When the proxy-war on Iran was launched throughout Syria in 2011, most Muslims influenced by the propaganda of the corporate media and Western political establishment immediately adopted their narrative. In the early stages of the conflict, the misunderstanding of events in Syria influenced even some committed Muslims. People working for Crescent International in different parts of the world urged the editorial board to adopt a “pro-revolution” stance. Following intense discussions among Crescent’s editorial staff, it was decided to stick to our own understanding and not go with the flow. This prudence was based on the lessons learned from the 1980s events in Syria.
In April 2011, Crescent International presented the following analysis, “While one must applaud the courage and dedication of the youth and other segments of society in the Islamic East for rising up against their tyrannical rulers, there is still a long way to go before they will taste true freedom. This will not come about by espousing nationalistic slogans or accepting servitude to the West, regardless of how much they may hate their present rulers. The ruling oligarchies in the West are not their friends; they are nobody’s friends, not even their own people whom they oppress and exploit. No amount of wishful thinking can change this reality.”
By May 2011, US, Israeli and Saudi involvement in Syria was evident and it was clear to all those involved with Crescent International’s work that the uprising in Syria was not organic. The same month, Crescent International published the statement of Dr. Haytham al-Manna‘, a long-time opposition figure in Syria and spokesman for the Arab Commission for Human Rights, who confirmed in discussions with al-Manar television that he was offered a lucrative deal at a meeting in Paris to facilitate an armed insurrection in Dar‘a, his hometown. Not surprisingly, this is where the Syrian “crisis” began.
By 2012, Dr. al-Manna‘ was very vocal about why he did not support the “uprising” in Syria. While his opposition to the Zionist project was dismissed through the Qatari- and UAE-backed media outlets as marginal and not rooted in Islamic thought, the murder of Shaykh Ramadan al-Buti in 2013, by NATO proxy-forces camouflaged as the Syrian opposition, made it clear that the “opposition” was hell-bent on dismantling the Syrian state.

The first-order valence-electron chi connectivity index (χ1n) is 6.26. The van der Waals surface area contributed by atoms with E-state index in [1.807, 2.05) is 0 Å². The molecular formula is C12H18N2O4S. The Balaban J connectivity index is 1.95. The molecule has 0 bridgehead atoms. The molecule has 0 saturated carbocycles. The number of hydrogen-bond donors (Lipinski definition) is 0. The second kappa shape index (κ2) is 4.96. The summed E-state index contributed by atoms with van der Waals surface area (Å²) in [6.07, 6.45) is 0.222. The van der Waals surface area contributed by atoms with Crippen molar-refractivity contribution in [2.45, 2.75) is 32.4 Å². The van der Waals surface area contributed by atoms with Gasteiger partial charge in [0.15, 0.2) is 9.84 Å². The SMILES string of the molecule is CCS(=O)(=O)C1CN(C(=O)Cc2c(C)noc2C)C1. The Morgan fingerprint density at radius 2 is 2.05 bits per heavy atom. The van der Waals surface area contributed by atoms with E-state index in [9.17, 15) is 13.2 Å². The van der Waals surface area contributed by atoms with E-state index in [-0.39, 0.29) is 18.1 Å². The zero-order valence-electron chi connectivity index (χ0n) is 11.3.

Researching the war, Sharmine Narwani, the well-informed Lebanese writer, reported, “The UN’s Independent International Commission of Inquiry on Syria issued its first report two months later, in March, stating that 2,569 Syrian security forces had been killed in the first year. Right there we know that half of the dead were neither civilians nor with the opposition. Half of the Syrian dead were security forces, which also informed us that the opposition was, in fact, armed, organized, and very, very lethal.”
As the proxy-war in Syria continued to evolve, it was evident that an “uprising” directly and openly supported by the US, Israel, the UAE and Saudi regimes could in no way be beneficial to Muslims and the wider region. Thus, Crescent’s overall assessment from early on about events in Syria was proved correct with time. The Syrian government was not sectarian, the “uprising” lacked Islamic credentials and it was launched to create a sectarian war among Muslims and break the alliance between Iran, Hizbullah, Hamas, and Syria in order to benefit Israel. This reality was summed up by Israel’s defence minister Moshe Yaalon in 2016 when he stated, “In Syria, if the choice is between Iran and the Islamic State, I choose the Islamic State.”
Currently, the takfiri forces that still control small pockets of Syrian territory do not present a serious threat to the Syrian state or the anti-Zionist axis of resistance. However, they are not sustained in Syria without reason; they are kept as a leverage of destabilization.